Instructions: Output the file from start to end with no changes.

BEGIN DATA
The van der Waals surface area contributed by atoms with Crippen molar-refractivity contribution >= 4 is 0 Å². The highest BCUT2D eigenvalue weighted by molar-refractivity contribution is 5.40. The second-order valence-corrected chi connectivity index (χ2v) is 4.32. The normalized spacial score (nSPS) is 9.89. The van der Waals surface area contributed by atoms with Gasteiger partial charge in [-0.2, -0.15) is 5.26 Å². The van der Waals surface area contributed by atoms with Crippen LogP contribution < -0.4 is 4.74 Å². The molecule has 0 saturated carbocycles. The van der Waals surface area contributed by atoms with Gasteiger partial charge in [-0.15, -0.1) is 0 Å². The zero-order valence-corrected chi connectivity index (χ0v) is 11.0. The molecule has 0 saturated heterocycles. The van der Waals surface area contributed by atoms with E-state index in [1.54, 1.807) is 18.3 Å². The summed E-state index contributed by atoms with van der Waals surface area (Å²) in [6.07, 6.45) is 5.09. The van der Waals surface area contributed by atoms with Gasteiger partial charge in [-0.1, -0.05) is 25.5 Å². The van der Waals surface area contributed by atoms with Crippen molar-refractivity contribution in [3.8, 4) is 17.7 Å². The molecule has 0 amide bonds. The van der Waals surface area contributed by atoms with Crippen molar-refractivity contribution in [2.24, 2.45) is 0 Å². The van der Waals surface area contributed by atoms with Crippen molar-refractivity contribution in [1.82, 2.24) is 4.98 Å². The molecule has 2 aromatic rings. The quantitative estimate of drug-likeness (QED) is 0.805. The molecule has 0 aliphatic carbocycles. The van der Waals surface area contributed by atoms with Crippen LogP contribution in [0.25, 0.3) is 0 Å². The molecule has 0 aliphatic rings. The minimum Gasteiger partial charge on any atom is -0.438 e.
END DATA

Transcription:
The van der Waals surface area contributed by atoms with Crippen molar-refractivity contribution >= 4 is 0 Å². The highest BCUT2D eigenvalue weighted by molar-refractivity contribution is 5.40. The second-order valence-corrected chi connectivity index (χ2v) is 4.32. The normalized spacial score (nSPS) is 9.89. The van der Waals surface area contributed by atoms with Gasteiger partial charge in [-0.2, -0.15) is 5.26 Å². The van der Waals surface area contributed by atoms with Crippen LogP contribution < -0.4 is 4.74 Å². The molecule has 0 saturated carbocycles. The van der Waals surface area contributed by atoms with Gasteiger partial charge in [-0.15, -0.1) is 0 Å². The zero-order valence-corrected chi connectivity index (χ0v) is 11.0. The molecule has 0 saturated heterocycles. The van der Waals surface area contributed by atoms with E-state index in [1.54, 1.807) is 18.3 Å². The summed E-state index contributed by atoms with van der Waals surface area (Å²) in [6.07, 6.45) is 5.09. The van der Waals surface area contributed by atoms with Gasteiger partial charge in [-0.1, -0.05) is 25.5 Å². The van der Waals surface area contributed by atoms with Crippen molar-refractivity contribution in [3.8, 4) is 17.7 Å². The molecule has 0 amide bonds. The van der Waals surface area contributed by atoms with Crippen molar-refractivity contribution in [2.24, 2.45) is 0 Å². The van der Waals surface area contributed by atoms with Crippen molar-refractivity contribution in [1.82, 2.24) is 4.98 Å². The molecule has 2 aromatic rings. The quantitative estimate of drug-likeness (QED) is 0.805. The molecule has 0 aliphatic carbocycles. The van der Waals surface area contributed by atoms with Crippen LogP contribution in [0.25, 0.3) is 0 Å². The molecule has 0 aliphatic rings. The minimum Gasteiger partial charge on any atom is -0.438 e.